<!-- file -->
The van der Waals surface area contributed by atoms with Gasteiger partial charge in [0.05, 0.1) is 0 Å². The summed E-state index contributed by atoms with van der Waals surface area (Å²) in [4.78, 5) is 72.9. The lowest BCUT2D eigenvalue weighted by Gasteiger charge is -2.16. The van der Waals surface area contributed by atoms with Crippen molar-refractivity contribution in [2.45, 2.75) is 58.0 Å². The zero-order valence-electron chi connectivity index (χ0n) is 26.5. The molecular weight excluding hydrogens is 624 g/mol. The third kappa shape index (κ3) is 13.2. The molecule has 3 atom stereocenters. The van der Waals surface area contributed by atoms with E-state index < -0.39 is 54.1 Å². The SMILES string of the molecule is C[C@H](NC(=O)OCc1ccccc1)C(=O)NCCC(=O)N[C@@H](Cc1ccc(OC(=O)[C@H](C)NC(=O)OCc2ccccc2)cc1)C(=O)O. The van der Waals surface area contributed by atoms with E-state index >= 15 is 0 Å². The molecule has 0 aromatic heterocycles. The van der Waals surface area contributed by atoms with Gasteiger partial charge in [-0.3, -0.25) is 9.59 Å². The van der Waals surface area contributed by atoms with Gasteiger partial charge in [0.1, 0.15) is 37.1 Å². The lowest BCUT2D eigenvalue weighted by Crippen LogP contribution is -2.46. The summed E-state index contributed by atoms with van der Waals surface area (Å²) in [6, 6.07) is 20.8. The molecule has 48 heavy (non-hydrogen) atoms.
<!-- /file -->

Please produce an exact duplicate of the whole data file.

The van der Waals surface area contributed by atoms with Gasteiger partial charge in [0.05, 0.1) is 0 Å². The summed E-state index contributed by atoms with van der Waals surface area (Å²) in [4.78, 5) is 72.9. The lowest BCUT2D eigenvalue weighted by Gasteiger charge is -2.16. The van der Waals surface area contributed by atoms with Crippen molar-refractivity contribution in [2.45, 2.75) is 58.0 Å². The zero-order valence-electron chi connectivity index (χ0n) is 26.5. The molecular weight excluding hydrogens is 624 g/mol. The third kappa shape index (κ3) is 13.2. The molecule has 3 atom stereocenters. The van der Waals surface area contributed by atoms with E-state index < -0.39 is 54.1 Å². The SMILES string of the molecule is C[C@H](NC(=O)OCc1ccccc1)C(=O)NCCC(=O)N[C@@H](Cc1ccc(OC(=O)[C@H](C)NC(=O)OCc2ccccc2)cc1)C(=O)O. The van der Waals surface area contributed by atoms with E-state index >= 15 is 0 Å². The molecule has 0 aromatic heterocycles. The van der Waals surface area contributed by atoms with Gasteiger partial charge in [-0.3, -0.25) is 9.59 Å². The van der Waals surface area contributed by atoms with Gasteiger partial charge in [0.1, 0.15) is 37.1 Å². The lowest BCUT2D eigenvalue weighted by Crippen LogP contribution is -2.46. The summed E-state index contributed by atoms with van der Waals surface area (Å²) in [6, 6.07) is 20.8. The molecule has 48 heavy (non-hydrogen) atoms.